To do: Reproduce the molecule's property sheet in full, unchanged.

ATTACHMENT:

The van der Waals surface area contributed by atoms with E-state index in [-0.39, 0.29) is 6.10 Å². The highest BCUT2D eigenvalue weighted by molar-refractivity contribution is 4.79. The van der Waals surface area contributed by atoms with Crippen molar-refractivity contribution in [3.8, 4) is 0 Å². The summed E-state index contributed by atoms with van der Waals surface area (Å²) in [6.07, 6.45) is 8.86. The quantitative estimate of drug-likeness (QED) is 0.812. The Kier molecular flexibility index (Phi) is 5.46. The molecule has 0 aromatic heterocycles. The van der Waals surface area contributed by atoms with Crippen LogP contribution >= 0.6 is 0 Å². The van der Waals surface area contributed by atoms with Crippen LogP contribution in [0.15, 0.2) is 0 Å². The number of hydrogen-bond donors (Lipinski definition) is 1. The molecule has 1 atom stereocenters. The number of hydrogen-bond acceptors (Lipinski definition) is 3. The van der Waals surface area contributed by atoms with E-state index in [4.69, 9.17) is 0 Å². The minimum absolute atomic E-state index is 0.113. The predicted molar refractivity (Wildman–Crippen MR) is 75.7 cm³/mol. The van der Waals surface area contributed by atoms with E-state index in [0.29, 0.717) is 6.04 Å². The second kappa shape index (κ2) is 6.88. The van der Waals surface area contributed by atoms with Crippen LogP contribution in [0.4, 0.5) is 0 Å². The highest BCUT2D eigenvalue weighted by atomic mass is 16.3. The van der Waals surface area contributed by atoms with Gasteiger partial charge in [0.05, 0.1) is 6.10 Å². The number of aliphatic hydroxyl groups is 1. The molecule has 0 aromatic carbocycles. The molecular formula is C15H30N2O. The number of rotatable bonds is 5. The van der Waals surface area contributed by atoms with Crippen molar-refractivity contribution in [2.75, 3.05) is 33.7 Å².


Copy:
The van der Waals surface area contributed by atoms with E-state index in [-0.39, 0.29) is 6.10 Å². The highest BCUT2D eigenvalue weighted by molar-refractivity contribution is 4.79. The van der Waals surface area contributed by atoms with Crippen molar-refractivity contribution in [3.8, 4) is 0 Å². The summed E-state index contributed by atoms with van der Waals surface area (Å²) in [6.07, 6.45) is 8.86. The quantitative estimate of drug-likeness (QED) is 0.812. The Kier molecular flexibility index (Phi) is 5.46. The molecule has 0 aromatic heterocycles. The van der Waals surface area contributed by atoms with Crippen LogP contribution >= 0.6 is 0 Å². The van der Waals surface area contributed by atoms with Crippen LogP contribution in [0.15, 0.2) is 0 Å². The number of hydrogen-bond donors (Lipinski definition) is 1. The molecule has 1 atom stereocenters. The number of hydrogen-bond acceptors (Lipinski definition) is 3. The van der Waals surface area contributed by atoms with E-state index in [4.69, 9.17) is 0 Å². The minimum absolute atomic E-state index is 0.113. The predicted molar refractivity (Wildman–Crippen MR) is 75.7 cm³/mol. The van der Waals surface area contributed by atoms with E-state index in [0.29, 0.717) is 6.04 Å². The second kappa shape index (κ2) is 6.88. The van der Waals surface area contributed by atoms with Crippen LogP contribution in [0.4, 0.5) is 0 Å². The highest BCUT2D eigenvalue weighted by atomic mass is 16.3. The van der Waals surface area contributed by atoms with Gasteiger partial charge in [0.05, 0.1) is 6.10 Å². The number of aliphatic hydroxyl groups is 1. The molecule has 0 aromatic carbocycles. The molecular formula is C15H30N2O. The number of rotatable bonds is 5. The van der Waals surface area contributed by atoms with Crippen molar-refractivity contribution in [2.75, 3.05) is 33.7 Å².